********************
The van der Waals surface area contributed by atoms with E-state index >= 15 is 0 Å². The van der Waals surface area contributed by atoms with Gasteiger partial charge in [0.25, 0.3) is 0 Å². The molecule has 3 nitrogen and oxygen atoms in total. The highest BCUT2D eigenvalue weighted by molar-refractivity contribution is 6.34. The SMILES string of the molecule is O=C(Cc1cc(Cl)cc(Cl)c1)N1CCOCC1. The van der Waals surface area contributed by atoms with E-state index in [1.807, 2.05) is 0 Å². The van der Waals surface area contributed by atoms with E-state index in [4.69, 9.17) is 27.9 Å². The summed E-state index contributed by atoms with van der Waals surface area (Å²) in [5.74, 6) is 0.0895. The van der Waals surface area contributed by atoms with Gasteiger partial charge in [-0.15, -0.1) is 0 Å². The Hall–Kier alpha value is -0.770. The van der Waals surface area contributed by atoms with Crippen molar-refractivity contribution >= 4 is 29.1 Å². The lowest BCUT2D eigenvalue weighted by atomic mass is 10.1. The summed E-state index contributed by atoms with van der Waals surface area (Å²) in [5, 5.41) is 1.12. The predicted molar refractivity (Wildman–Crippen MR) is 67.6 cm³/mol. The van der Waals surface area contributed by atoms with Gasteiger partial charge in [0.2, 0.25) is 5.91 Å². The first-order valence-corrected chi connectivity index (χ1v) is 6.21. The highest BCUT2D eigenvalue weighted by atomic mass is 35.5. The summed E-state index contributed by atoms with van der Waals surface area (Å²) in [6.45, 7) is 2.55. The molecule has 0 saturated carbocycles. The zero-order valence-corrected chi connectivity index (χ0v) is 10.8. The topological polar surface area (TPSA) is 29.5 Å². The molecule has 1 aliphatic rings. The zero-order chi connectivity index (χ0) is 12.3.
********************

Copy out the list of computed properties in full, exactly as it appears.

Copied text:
The van der Waals surface area contributed by atoms with E-state index >= 15 is 0 Å². The van der Waals surface area contributed by atoms with Gasteiger partial charge in [0.25, 0.3) is 0 Å². The molecule has 3 nitrogen and oxygen atoms in total. The highest BCUT2D eigenvalue weighted by molar-refractivity contribution is 6.34. The SMILES string of the molecule is O=C(Cc1cc(Cl)cc(Cl)c1)N1CCOCC1. The van der Waals surface area contributed by atoms with E-state index in [1.807, 2.05) is 0 Å². The van der Waals surface area contributed by atoms with E-state index in [4.69, 9.17) is 27.9 Å². The summed E-state index contributed by atoms with van der Waals surface area (Å²) in [5.74, 6) is 0.0895. The van der Waals surface area contributed by atoms with Gasteiger partial charge in [-0.15, -0.1) is 0 Å². The Hall–Kier alpha value is -0.770. The van der Waals surface area contributed by atoms with Crippen molar-refractivity contribution >= 4 is 29.1 Å². The lowest BCUT2D eigenvalue weighted by atomic mass is 10.1. The summed E-state index contributed by atoms with van der Waals surface area (Å²) in [5, 5.41) is 1.12. The predicted molar refractivity (Wildman–Crippen MR) is 67.6 cm³/mol. The van der Waals surface area contributed by atoms with Gasteiger partial charge in [0.2, 0.25) is 5.91 Å². The first-order valence-corrected chi connectivity index (χ1v) is 6.21. The highest BCUT2D eigenvalue weighted by atomic mass is 35.5. The summed E-state index contributed by atoms with van der Waals surface area (Å²) in [6.45, 7) is 2.55. The molecule has 0 saturated carbocycles. The zero-order valence-corrected chi connectivity index (χ0v) is 10.8. The topological polar surface area (TPSA) is 29.5 Å². The molecule has 1 aliphatic rings. The zero-order chi connectivity index (χ0) is 12.3.